FEDERAL CONCEALMENT OF OKC BOMBING PROVOCATEURS
It has been reported piecemeal in the media over the past ten years that at least 16 men besides Terry Nichols and McVeigh’s neighbor, Michael Fortier, spoke to Timothy McVeigh about attacking a federal building before the OKC bombing. The reports show that all of these men had well established ties before the OKC bombing to one or more of the federal agencies, DEA, FBI, BATF, CIA, DOJ, and the US State Department.
An analysis of the FBI and DOJ conduct to suppress evidence and witnesses in the OKC bombing case reveals a consistent pattern of actions designed to hide from the public and the courts and Congress that these 16 men had provocateur and/or informant roles that contributed to the OKC bombing, roles that included encouragement, training, providing explosive materials and in some cases assisting McVeigh in OKC at the scene of the bombing.
All of these men are known to have been seen by witnesses with McVeigh and are considered John Doe suspects by the public and witnesses. Yet the FBI and DOJ have insisted that McVeigh and Nichols had no help from John Doe participants and formally closed the OKC bombing case in early May 2005. OKC FBI senior case agent Jon Hersley has also insisted in his book “Simple Truths” and on the recent Fox News Special about the OKC bombing that McVeigh and Nichols had no help from John Doe suspects.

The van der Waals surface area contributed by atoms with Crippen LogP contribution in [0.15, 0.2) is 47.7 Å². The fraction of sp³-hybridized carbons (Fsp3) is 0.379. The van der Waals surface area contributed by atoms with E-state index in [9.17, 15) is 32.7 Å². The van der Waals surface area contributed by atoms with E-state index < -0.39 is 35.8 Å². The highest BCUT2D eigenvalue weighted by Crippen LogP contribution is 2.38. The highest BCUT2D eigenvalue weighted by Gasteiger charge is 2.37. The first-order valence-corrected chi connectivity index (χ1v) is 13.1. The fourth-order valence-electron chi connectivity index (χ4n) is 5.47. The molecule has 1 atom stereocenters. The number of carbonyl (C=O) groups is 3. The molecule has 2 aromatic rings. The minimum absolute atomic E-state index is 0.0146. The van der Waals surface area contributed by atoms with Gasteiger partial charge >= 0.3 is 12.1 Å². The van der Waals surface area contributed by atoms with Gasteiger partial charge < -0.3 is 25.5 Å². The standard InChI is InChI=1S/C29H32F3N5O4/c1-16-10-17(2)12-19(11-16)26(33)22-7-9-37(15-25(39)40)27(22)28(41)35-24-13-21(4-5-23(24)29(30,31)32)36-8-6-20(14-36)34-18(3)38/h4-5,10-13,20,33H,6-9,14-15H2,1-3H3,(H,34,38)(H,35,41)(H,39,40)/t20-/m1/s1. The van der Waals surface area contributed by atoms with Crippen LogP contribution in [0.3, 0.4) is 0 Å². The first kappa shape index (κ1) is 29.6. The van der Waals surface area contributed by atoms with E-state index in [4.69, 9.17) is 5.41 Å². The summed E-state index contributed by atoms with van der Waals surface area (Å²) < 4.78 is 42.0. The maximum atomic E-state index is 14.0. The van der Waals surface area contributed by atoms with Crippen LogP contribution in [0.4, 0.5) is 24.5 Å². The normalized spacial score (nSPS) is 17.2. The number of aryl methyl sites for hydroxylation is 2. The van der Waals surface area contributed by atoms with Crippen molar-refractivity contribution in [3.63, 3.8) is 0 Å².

But the definition of John Doe used by the FBI and DOJ in courts, and before Congress and in the public media does not include informants and provocateurs since they and their roles were known to and sanctioned by the FBI, DOJ, BATF, etc.
Some notable examples of the actions taken by the FBI, the DOJ and federal judges to conceal the roles of these 16 men are summarized below. All the known details, including names and events, have not been included because of word space limitations.
At the appeals hearing for Terry Nichols, defense attorney Michael Tigar complained to federal judge Richard Matsch about hard evidence Tigar presented showing that the FBI had intentionally not written 302 reports, had hidden and withheld many 302 reports they did write, and withheld thousands of lead sheets from the courts and defense attorneys. Matsch did nothing about the Tigar evidence and did not sanction or reprimand the US prosecutors or FBI agents involved in the corruption.
In 2001 the FBI and DOJ claimed that they has misplaced thousands of documents relevant to the OKC bombing case and the revelation prompted a delay in McVeigh’s execution. They also claimed that they had improperly destroyed many other documents relevant to the OKC bombing case.
Attorney Jesse Trentadue who brought the case before judge Kimbal has publicly said on KTOK talk radio in OKC that FBI documents Trentadue has already obtained show that:
McVeigh was trained at the white supremacist compound Elohim City in far Eastern OK by an FBI informant and operative in how to build the bomb used to blow up the Murrah building that killed 168 people on April 19, 1995.
McVeigh funded the OKC bombing with monies stolen from Midwest bank robberies that were directly aided by an FBI informant and operative, a member of the white supremacist Midwest Bank robbers, and another individual who operated out of the FBI controlled Elohim City operation.